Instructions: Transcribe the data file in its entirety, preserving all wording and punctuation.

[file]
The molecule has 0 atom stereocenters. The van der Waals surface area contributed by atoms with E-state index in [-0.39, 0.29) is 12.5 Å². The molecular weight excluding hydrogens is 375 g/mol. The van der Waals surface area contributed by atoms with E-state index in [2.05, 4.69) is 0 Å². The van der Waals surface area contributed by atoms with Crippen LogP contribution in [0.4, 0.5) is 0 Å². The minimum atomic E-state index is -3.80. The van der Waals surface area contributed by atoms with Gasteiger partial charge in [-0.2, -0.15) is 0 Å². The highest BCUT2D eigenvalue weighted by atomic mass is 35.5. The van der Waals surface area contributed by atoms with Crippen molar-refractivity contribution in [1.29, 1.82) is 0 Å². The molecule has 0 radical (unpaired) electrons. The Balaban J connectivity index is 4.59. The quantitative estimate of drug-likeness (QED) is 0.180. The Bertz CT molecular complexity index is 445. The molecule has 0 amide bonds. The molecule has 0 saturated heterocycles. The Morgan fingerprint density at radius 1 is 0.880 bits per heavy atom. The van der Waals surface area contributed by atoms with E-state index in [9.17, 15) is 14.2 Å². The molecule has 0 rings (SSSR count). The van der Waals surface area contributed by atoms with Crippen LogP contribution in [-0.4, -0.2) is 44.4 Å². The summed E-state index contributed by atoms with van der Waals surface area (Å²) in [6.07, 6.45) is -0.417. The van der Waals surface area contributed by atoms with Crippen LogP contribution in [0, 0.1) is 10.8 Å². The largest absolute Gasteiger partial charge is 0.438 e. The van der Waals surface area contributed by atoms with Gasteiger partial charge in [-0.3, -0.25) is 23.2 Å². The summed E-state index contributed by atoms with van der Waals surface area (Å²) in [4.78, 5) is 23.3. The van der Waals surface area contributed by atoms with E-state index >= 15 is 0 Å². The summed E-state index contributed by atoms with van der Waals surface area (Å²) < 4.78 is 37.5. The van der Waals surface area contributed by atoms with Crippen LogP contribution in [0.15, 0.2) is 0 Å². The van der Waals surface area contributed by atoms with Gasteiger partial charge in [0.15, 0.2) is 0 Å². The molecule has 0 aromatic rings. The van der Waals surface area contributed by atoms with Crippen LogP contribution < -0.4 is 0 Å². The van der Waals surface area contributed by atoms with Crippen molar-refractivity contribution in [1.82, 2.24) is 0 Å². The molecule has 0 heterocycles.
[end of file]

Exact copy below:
The molecule has 0 atom stereocenters. The van der Waals surface area contributed by atoms with E-state index in [-0.39, 0.29) is 12.5 Å². The molecular weight excluding hydrogens is 375 g/mol. The van der Waals surface area contributed by atoms with E-state index in [2.05, 4.69) is 0 Å². The van der Waals surface area contributed by atoms with Crippen LogP contribution in [0.4, 0.5) is 0 Å². The minimum atomic E-state index is -3.80. The van der Waals surface area contributed by atoms with Gasteiger partial charge in [-0.2, -0.15) is 0 Å². The highest BCUT2D eigenvalue weighted by atomic mass is 35.5. The van der Waals surface area contributed by atoms with Crippen molar-refractivity contribution in [1.29, 1.82) is 0 Å². The molecule has 0 radical (unpaired) electrons. The Balaban J connectivity index is 4.59. The quantitative estimate of drug-likeness (QED) is 0.180. The Bertz CT molecular complexity index is 445. The molecule has 0 amide bonds. The molecule has 0 saturated heterocycles. The Morgan fingerprint density at radius 1 is 0.880 bits per heavy atom. The van der Waals surface area contributed by atoms with E-state index in [9.17, 15) is 14.2 Å². The molecule has 0 rings (SSSR count). The van der Waals surface area contributed by atoms with Crippen LogP contribution in [-0.4, -0.2) is 44.4 Å². The summed E-state index contributed by atoms with van der Waals surface area (Å²) in [6.07, 6.45) is -0.417. The van der Waals surface area contributed by atoms with Crippen LogP contribution in [0, 0.1) is 10.8 Å². The largest absolute Gasteiger partial charge is 0.438 e. The van der Waals surface area contributed by atoms with Gasteiger partial charge in [-0.3, -0.25) is 23.2 Å². The summed E-state index contributed by atoms with van der Waals surface area (Å²) in [4.78, 5) is 23.3. The van der Waals surface area contributed by atoms with E-state index >= 15 is 0 Å². The summed E-state index contributed by atoms with van der Waals surface area (Å²) < 4.78 is 37.5. The van der Waals surface area contributed by atoms with Crippen LogP contribution in [0.15, 0.2) is 0 Å². The van der Waals surface area contributed by atoms with Gasteiger partial charge in [0.15, 0.2) is 0 Å². The molecule has 0 aromatic rings. The van der Waals surface area contributed by atoms with Crippen LogP contribution < -0.4 is 0 Å². The van der Waals surface area contributed by atoms with Crippen molar-refractivity contribution in [1.82, 2.24) is 0 Å². The molecule has 0 heterocycles.